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Pilvax Café—like you’ve never seen before

This year is the ninth year in which we commemorate the 1848-49 Revolution and War of Independence with creative material. A year ago, at the beginning of the restrictions due to the coronavirus, we were still traveling in the country looking for the most successful sculptures to create our revolutionary video content last year. Like everything else this year, we have been “forced” into online space as well, but that does not stop us from remembering in a worthy way one of the most important series of events in our modern national identity and one of its most emblematic places.

pen sketch by József Preiszler
Pilvax anno

The Pilvax Café must come to many people’s minds as an idealized illustration in history books. József Preiszler’s pen sketch depicts a large, hall-like space full of well-dressed, elegant 19th-century citizens who converse with each other in a cultured way. In fact, Pilvax wasn’t specifically a big café and could hardly always be the scene of high culture. What is indisputable, however, is that the events of March 15, 1848, began here in the morning. As tradition has it, Sándor Petőfi recited the National Song here for the first time, and Mór Jókai read the 12 points and the proclamation.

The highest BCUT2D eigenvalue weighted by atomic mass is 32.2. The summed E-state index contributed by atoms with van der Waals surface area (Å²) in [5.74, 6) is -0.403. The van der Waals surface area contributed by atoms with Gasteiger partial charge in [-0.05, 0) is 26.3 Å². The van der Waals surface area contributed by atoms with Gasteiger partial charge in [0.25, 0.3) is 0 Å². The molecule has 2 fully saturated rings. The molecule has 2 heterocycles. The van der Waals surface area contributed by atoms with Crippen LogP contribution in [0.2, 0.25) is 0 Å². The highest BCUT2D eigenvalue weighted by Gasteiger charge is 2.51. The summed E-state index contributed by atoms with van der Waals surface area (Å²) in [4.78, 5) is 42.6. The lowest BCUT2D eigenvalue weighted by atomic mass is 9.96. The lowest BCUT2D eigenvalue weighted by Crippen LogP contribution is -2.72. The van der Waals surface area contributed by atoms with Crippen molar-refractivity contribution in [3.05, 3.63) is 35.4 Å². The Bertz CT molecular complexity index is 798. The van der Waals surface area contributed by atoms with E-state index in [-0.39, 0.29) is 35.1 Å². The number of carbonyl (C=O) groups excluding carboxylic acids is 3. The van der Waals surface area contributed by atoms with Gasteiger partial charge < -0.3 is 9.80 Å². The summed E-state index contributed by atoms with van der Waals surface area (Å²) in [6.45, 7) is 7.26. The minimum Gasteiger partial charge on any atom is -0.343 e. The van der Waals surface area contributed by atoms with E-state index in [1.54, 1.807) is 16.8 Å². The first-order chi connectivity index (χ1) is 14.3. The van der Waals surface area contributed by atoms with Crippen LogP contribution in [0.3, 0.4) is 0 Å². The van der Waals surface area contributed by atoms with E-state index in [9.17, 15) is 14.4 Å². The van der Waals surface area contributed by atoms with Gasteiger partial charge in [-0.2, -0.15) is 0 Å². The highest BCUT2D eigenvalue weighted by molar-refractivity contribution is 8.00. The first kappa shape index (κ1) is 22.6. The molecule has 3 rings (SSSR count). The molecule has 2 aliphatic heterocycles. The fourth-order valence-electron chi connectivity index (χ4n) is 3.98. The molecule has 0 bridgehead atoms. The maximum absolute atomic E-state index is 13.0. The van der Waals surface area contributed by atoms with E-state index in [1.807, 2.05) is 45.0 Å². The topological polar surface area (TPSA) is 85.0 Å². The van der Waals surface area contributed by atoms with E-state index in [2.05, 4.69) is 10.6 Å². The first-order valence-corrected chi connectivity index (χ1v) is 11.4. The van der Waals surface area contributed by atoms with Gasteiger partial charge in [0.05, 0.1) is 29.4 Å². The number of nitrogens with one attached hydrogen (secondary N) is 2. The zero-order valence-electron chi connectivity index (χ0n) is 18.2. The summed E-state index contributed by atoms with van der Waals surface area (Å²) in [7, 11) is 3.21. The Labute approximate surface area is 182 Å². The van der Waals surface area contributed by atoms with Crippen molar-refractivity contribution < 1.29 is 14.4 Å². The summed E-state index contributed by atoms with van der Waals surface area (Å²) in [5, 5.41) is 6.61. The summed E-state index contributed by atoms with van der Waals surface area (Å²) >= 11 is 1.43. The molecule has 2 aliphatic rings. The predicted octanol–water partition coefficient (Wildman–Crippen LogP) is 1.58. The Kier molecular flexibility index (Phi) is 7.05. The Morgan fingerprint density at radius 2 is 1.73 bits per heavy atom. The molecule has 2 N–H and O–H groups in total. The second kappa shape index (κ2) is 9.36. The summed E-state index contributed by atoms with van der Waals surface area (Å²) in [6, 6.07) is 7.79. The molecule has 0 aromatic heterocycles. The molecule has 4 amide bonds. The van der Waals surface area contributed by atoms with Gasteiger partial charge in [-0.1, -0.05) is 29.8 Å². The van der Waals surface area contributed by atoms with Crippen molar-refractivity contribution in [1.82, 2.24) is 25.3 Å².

Only a few know, but the café named after Károly Pilvax was run by János Fillinger from 1846: even on the day of the outbreak of the revolution, he gave Petőfi and the other revolutionists morning black coffee. The café was renamed the Revolutionary Hall between March 15, 1848 and August of the year, and after the War of Independence it was renamed Café Herrengasse, later Schőja Café. In 1911, the café, unfortunately, fell victim to urban planning, so today we can only know from contemporary photographs and stories what this legendary place might have looked like.

Based on the collected café photos, we reconstructed the interior with 3D modeling and then equipped it in Unreal Engine with lighting and furniture that can best reproduce the characteristic mid-1800s Pilvax atmosphere. In an atmosphere reminiscent of morning hours, we may even ask: are the revolutionists not present because they have not yet arrived at Pilvax, or because they are already on their way to the University of Law? (Or did they just have to find another place because of the curfew restrictions?…)

In addition to the pictures showing the details, a 360° panoramic video allows us to fly virtually back to the morning of March 15, 1848, straight to Pilvax.

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